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ORIGINAL ARTICLE
Year : 2020  |  Volume : 5  |  Issue : 2  |  Page : 150-154

Postulating a positive predictive value for HIV, HBV, and HCV screening tests using electrochemiluminescent assay by comparing with ID-NAT results


Rotary Bangalore-TTK Blood Bank, Bangalore Medical Services Trust, Bengaluru, Karnataka, India

Correspondence Address:
Samrat Thapa
Rotary Bangalore-TTK Blood Bank, Bangalore Medical Services Trust, Bengaluru, Karnataka
India
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Source of Support: None, Conflict of Interest: None


DOI: 10.4103/GJTM.GJTM_49_20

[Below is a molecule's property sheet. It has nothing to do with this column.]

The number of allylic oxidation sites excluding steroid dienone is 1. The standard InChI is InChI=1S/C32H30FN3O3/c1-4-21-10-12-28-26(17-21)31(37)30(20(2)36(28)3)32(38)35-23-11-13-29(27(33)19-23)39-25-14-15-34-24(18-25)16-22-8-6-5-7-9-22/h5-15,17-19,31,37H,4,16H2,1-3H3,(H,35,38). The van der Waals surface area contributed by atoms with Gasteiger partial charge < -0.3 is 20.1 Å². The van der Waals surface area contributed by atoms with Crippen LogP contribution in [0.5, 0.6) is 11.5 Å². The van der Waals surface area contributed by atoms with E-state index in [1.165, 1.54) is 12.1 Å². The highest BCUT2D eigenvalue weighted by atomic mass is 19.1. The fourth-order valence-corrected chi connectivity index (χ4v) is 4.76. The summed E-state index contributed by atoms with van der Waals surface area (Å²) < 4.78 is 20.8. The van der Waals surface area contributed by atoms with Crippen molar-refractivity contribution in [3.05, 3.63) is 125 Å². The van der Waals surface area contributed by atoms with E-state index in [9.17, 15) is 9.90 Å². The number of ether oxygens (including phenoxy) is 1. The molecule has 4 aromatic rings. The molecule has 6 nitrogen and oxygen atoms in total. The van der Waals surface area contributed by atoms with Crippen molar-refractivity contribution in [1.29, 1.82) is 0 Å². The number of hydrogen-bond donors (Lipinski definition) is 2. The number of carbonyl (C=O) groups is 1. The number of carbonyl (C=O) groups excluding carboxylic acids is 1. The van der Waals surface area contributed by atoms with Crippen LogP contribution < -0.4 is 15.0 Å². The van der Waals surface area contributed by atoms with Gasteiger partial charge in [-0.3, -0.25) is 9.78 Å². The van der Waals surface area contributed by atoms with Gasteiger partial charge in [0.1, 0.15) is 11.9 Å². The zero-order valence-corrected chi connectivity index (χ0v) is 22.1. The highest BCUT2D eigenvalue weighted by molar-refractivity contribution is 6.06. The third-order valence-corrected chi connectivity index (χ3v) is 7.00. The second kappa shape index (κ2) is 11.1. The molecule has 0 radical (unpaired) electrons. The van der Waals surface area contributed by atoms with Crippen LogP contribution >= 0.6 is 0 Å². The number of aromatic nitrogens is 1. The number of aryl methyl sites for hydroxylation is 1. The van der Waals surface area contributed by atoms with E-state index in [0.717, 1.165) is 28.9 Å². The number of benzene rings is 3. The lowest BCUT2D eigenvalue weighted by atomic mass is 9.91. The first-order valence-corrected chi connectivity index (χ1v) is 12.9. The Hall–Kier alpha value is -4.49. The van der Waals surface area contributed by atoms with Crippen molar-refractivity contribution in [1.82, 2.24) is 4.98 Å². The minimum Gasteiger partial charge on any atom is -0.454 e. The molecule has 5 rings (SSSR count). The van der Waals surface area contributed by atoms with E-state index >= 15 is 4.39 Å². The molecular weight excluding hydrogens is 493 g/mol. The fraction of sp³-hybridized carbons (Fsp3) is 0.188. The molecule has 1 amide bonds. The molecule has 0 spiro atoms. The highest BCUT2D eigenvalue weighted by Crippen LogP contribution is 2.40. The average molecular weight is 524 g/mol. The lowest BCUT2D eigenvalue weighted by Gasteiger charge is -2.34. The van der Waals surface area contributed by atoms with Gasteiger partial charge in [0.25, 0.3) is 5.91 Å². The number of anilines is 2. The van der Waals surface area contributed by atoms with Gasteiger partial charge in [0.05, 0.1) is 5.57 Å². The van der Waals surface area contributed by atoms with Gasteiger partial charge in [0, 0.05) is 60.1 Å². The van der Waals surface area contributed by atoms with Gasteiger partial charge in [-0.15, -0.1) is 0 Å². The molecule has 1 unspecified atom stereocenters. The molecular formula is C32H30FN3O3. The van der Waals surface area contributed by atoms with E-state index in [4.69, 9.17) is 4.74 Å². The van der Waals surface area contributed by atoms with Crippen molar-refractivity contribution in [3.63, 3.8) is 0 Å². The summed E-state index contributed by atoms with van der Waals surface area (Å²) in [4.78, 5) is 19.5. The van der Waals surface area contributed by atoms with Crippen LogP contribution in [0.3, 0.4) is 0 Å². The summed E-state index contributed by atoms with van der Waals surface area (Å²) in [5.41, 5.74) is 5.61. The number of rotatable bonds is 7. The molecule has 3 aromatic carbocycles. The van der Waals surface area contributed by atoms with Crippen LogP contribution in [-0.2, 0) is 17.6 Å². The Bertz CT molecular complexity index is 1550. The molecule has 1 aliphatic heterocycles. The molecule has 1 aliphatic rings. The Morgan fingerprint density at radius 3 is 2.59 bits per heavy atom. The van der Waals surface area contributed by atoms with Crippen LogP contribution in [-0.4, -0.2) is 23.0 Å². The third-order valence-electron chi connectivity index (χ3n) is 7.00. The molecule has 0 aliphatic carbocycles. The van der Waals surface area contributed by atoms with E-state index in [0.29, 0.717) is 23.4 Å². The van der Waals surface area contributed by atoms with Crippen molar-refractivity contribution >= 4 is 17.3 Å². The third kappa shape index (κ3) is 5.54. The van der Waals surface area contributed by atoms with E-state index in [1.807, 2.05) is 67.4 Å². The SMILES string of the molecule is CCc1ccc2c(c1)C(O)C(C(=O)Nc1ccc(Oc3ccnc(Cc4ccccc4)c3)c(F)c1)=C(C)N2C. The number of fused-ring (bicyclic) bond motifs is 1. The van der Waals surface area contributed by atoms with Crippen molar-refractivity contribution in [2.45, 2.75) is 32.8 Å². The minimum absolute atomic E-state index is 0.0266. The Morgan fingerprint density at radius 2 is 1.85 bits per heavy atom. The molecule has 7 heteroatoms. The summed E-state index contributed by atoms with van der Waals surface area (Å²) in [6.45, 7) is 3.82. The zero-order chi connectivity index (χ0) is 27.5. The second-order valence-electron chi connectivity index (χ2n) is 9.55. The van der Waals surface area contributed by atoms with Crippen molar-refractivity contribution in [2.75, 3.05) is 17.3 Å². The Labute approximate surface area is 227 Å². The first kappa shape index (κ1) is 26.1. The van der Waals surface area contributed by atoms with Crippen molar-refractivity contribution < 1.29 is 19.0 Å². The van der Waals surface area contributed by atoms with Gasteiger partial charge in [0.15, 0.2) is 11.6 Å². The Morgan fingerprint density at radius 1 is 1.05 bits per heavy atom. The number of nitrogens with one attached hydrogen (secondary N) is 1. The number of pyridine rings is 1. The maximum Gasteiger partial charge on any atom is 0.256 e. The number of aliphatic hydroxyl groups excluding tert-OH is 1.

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Background: In India, blood units reactive by the initial screening assays are discarded. A significant number of these are falsely positive, leading to wastage of precious blood. Also of importance is the dilemma created when it comes to donor disclosure. Hence, it is important to evaluate the positive predictive value (PPV) of the initial screening assay to identify false-positive screening results and implement a more balanced algorithm for donor disclosure and counseling. The study was undertaken with an objective of comparing signal-to-cutoff ratio (S/Co) of positive results in HBV, HCV, and HIV screening of electrochemiluminescent (ECI) assay with the results of ID-NAT so as to predict a S/Co ratio of indicative of true positives. Methods: The retrospective study was conducted in the transfusion-transmissible infection Laboratory in a Regional Blood Transfusion Centre in South India. Consecutive blood donors from January 2015 to December 2019 were evaluated simultaneously for HBV, HCV, and HIV by ECI (Vitros 3600, Ortho Clinical Diagnostics) and ID-NAT (Procleix Panther System by Grifols), and the positive results either by one or both were analyzed. Results: A total of 163,596 voluntary donor samples were evaluated. In case of HBV, a S/Co ratio of 1000 predicts a true positive more than 94% of the time. In case of HCV, a S/Co ratio of 8 predicts a true positive more than 95% of the time. Finally, a S/Co ratio of 30 predicts a true positive as well as true negative 100% of the time in case of HIV. Conclusions: It is challenging to propose a standard S/Co ratio because the performance of each assay varies across laboratories. However, the study throws light on the role of the S/Co ratio in reducing the perplexity during donor notification.


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